Over the many years of reading to my kids I have developed a list of my favorite children’s books. You know these books well. These are the books that even as your kids grow older you will not give away, the ones that you give as gifts to friends when they have kids and let’s be honest these are the ones that sometimes you might just re-read yourself every once in a while. Some simply because of the memories tied to them, others because of the beautiful illustration or silly humor that brought smiles and giggles to their little faces or maybe because the message itself is just too good to let sit on a shelf forgotten.
One of my favorites in particular is New York Times Best Selling What Do You Do With an Idea? by author Kobi Yamada. Have you read it? If not add it to your list as a must read. It is a simple and sweet story about what can happen when you chose not to ignore your ideas and tuck them away but rather acknowledge them, foster them and let them grow. In my opinion Yamada’s book is equally good as a gift for children as it is a gift to any one at just about any stage of life as a reminder to tend and care for our ideas.
As my daughter and I sat and re-read the book recently the message reminded me of the Thomas Edison quote
The value of an idea lies in the using of it
so we began to discuss ways in which she could explore some of her own ideas. What are her ideas? What does she think about making or creating or doing? Her ideas were mostly about slime and all of the ways in which she could make the best slime -ever. As our conversation evolved into mapping out her plan we began a list of the supplies she would need glue, paint, shaving cream…where we could get them, Target or Michaels, how soon I would take her to get them “Mom, can we go now?!” and so on. As we worked out the details for her slime making extravaganza it occurred to me that maybe the most critical, most foundational part of an idea does not lie in the use of it at all.
What if the most critical part of an idea lies in the opportunity for the idea to occur in the first place?
What I realized as we re-read the book and mapped out her slime making plans is that it was not the book alone that prompted her creative thinking but rather a combination of the book, the opportunity to sit with me and discuss it, the confidence and belief that I would not laugh at her idea or tell her it was a bad one and that I would support her in brining her slime ideas to life.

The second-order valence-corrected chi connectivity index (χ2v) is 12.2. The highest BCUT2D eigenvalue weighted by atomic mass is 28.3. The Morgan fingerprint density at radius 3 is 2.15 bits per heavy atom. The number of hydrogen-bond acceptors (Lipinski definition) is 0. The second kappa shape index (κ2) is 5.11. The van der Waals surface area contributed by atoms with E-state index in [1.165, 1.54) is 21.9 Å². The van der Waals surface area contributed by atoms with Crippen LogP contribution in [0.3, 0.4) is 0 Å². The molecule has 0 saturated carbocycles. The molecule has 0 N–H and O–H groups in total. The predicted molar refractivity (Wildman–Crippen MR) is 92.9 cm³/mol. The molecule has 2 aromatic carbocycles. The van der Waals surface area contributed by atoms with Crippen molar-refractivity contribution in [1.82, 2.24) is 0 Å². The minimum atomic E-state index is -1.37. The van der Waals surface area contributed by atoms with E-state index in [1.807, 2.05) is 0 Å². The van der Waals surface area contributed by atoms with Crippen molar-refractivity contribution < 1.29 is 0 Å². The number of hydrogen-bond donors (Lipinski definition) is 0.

It is reasonable, I believe, to think that we all come into this world equally equipped to have ideas. I am certainly not a neurologist but likely we all are born hard-wired to have them. What we do not equally have is the opportunity to be in a school, family, work or social environment that surrounds us with people who care about our ideas, that are willing to listen to and explore our ideas with us, that give us confidence to believe our ideas can grow into something great or even to simply to be in an environment that allows us to pursue new ideas without getting laughed out of a room.
So, let’s think about this for a second.
If it is reasonable to agree that generally speaking yes, we are all equally hard-wired to have ideas but no, not equally given the opportunity to be encouraged, supported or given the confidence to explore them because others have deemed them silly, impossible, a waste of time, not a good use of resources, not something a girl/boy should do, not something a man/women should do, and so on then
How many amazing, game-changing ideas, solutions and innovations have we all missed out on?
I cringe at the thought and hopefully you do too.
What To Do With an Idea will always remain one of my most favorite children’s books but every time I read it or give it to a friend I will forever be more thoughtful in understanding that the book’s message of tending to and growing ideas also requires that we first create the opportunity for our kids, ourselves, our peers and colleagues to feel confident and safe in pursuing the message of the book.
If you do not have the book go get it but please do not stop there.
Read it with your kids, grandkids, or that Sunday School Class you teach. Ask them about their ideas and give them the opportunity to develop confidence in exploring their ideas with your support. Take a friend or colleague out of coffee or lunch and pick their brain about their ideas. Give them the opportunity to be heard without judgement. Let’s level the playing field for more ideas to be explored and more amazing ideas to come to life one book, one conversation at a time.